irresponsible or improper conduct of judges. Judges must not only render just, correct and impartial decisions, but must do so in a
manner free of any suspicion as to their fairness, impartiality and integrity.
 In tghe instant case, Judge Ros claimed that he had carefully evaluated the evidence on record before he issued his order
dismissing the criminal cases. He asserted that even if the petitioners' reply was considered, his position would not change.
However, because he failed to consider the reply in his evaluation of the criminal cases, he appeared to have decided without the
cold neutrality of an impartial judge. In not waiting for the petitioners' reply, the respondent Judge exhibited the appearance of
bias and partiality.
 WHEREFORE, the charge against Judge Reynaldo G. Ros for violation of Canon 3 of the Code of Judicial Conduct was DISMISSED.
However, for failing to live up to the degree of propriety required of him under Canon 2 of the same Code, he was ADMONISHED
and STERNLY WARNED that a repetition of the same or similar acts would be dealt with more severely.


2013-04-08 | A.M. RTJ-10-2217

Bersamin, J.:
A judge may not involve himself in any activity that is an aspect of the private practice of law. His acceptance of an appointment to
the Bench inhibits him from engaging in the private practice of law, regardless of the beneficiary of the activity being a member of
his immediate family. He is guilty of conduct unbecoming of a judge otherwise.

 An administrative complaint for conduct unbecoming a judge was filed against Hon. Nilo A. Malanyaon, the Presiding Judge of the
Regional Trial Court, Branch 32, in Pili, Camarines Sur.
 Rey C. Decena brought an administrative case with the Civil Service Commission in Legaspi City, Albay against Judge Malanyaon's
wife, Dr. Amelita C. Malanyaon, who was then the Assistant Provincial Health Officer of Camarines Sur.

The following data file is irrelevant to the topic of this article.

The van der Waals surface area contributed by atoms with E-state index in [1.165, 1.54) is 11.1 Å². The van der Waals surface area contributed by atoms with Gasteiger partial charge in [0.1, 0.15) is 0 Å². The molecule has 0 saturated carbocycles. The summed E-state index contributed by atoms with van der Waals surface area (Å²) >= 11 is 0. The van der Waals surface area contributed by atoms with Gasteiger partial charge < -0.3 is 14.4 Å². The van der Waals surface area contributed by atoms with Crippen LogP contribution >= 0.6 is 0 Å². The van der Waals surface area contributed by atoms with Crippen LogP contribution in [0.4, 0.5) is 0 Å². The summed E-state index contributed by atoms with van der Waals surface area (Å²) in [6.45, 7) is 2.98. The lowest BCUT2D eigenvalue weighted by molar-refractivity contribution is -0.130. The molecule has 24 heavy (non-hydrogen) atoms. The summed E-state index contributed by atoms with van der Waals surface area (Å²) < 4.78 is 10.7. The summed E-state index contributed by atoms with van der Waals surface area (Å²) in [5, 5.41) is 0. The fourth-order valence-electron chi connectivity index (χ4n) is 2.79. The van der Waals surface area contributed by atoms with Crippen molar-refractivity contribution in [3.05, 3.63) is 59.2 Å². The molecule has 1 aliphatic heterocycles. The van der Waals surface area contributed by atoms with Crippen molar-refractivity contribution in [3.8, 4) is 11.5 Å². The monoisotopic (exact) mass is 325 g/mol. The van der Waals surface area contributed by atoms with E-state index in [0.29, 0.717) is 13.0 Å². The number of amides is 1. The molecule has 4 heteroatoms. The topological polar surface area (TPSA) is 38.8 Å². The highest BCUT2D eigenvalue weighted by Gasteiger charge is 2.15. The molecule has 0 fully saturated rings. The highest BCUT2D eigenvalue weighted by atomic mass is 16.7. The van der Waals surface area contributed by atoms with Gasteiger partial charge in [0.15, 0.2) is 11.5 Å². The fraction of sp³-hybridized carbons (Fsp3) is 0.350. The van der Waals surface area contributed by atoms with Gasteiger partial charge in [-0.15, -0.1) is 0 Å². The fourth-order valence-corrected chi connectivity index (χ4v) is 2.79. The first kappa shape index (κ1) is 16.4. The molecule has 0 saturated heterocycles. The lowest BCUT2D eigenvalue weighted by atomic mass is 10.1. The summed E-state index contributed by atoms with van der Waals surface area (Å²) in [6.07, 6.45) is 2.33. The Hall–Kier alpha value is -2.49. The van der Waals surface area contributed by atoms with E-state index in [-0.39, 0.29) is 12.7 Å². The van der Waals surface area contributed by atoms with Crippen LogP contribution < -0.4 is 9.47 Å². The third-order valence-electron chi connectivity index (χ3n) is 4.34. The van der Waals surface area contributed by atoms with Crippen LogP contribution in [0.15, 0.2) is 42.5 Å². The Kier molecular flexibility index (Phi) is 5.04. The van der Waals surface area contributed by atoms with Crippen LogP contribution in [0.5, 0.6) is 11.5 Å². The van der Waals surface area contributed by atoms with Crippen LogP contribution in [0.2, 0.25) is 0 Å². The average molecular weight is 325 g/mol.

 During the hearing, Judge Nilo Malanyaon coached her daughter, Atty. Ma. Kristina C. Malanyaon who was the counsel of Dr.
Amelita in the case, in making manifestations/motions before the hearing officer. He even prompted her daughter to demand that
Atty. Eduardo Loria, the collaborating counsel of our principal counsel, Atty. Mary Ailyne Zamora, be required to produce his PTR
 He introduced himself as the counsel of Atty. Kristina, and insisted that he was merely "assisting" her daughter, who just passed
the bar, in defending her client, and was likewise helping the latter defend herself.
 The complainants averred that the actuations of Judge Malanyaon during the hearing of his wife's administrative case in the Civil
Service Commission constituted violations of the New Code of Judicial Conduct for the Philippines Judiciary.
 The Court required the parties to manifest within 10 days from notice if they were willing to submit the case for resolution on the
basis of the records or pleadings filed, but the respondent judge failed to do so.
 His failure to comply was due to a massive stroke that he suffered which affected his mental faculties and made him unfit to
defend himself. Such statement was supported by a medical certificate issued by PGH.
 Dr. Amelita Malanyaon submitted a motion praying for the dismissal of the case against Judge Malanyaon, asserting that his
husband cannot defend himself in the case since he was permanently mentally impaired.

Court Administrator Jose Midas Marquez recommendations

 The administrative case be re-docketed as a regular administrative matter and that Judge Malanyaon be found guilty of gross
misconduct and fined P50,000.00.

1. Whether or not Judge Malanyaon would be denied due process if the administrative case was not dismissed.
2. Whether the actuations of Judge Malanyaon complained of constituted conduct unbecoming of a judge.
3. If Judge Malanyaon was guilty of conduct unbecoming of a judge, what should be the correct sanction?


Respondent's right to due process is not violated by resolution of the case

 Dr. Amelita stressed that proceeding against Judge Malanyaon despite his present medical state would violate his right to due
process since he cannot properly avail himself of his rights in an adversarial administrative investigation.
 The Court agrees with the complainant that Dr. Amelita's concern was unfounded considering that Judge Malanyaon had not only
been given the opportunity to be heard, but had been actually heard on their complaint.
 On August 3, 2007, or prior to his suffering the massive stroke that impaired his mental faculty, Judge Malanyaon already
submitted his comment containing his explanations and refutations of the charge against him. His comment asserted that during
the hearing of the administrative case of his wife in the Regional Office of the Civil Service Commission, the hearing officer did not
even cite any rule that prohibited him from sitting beside his daughter who was then acting as the counsel of Dr. Amelita therein,
or that inhibited him from assisting his daughter in the defense of his wife.
 Under the circumstances, Judge Malanyaon was accorded due process. In administrative cases, the requirement of due process is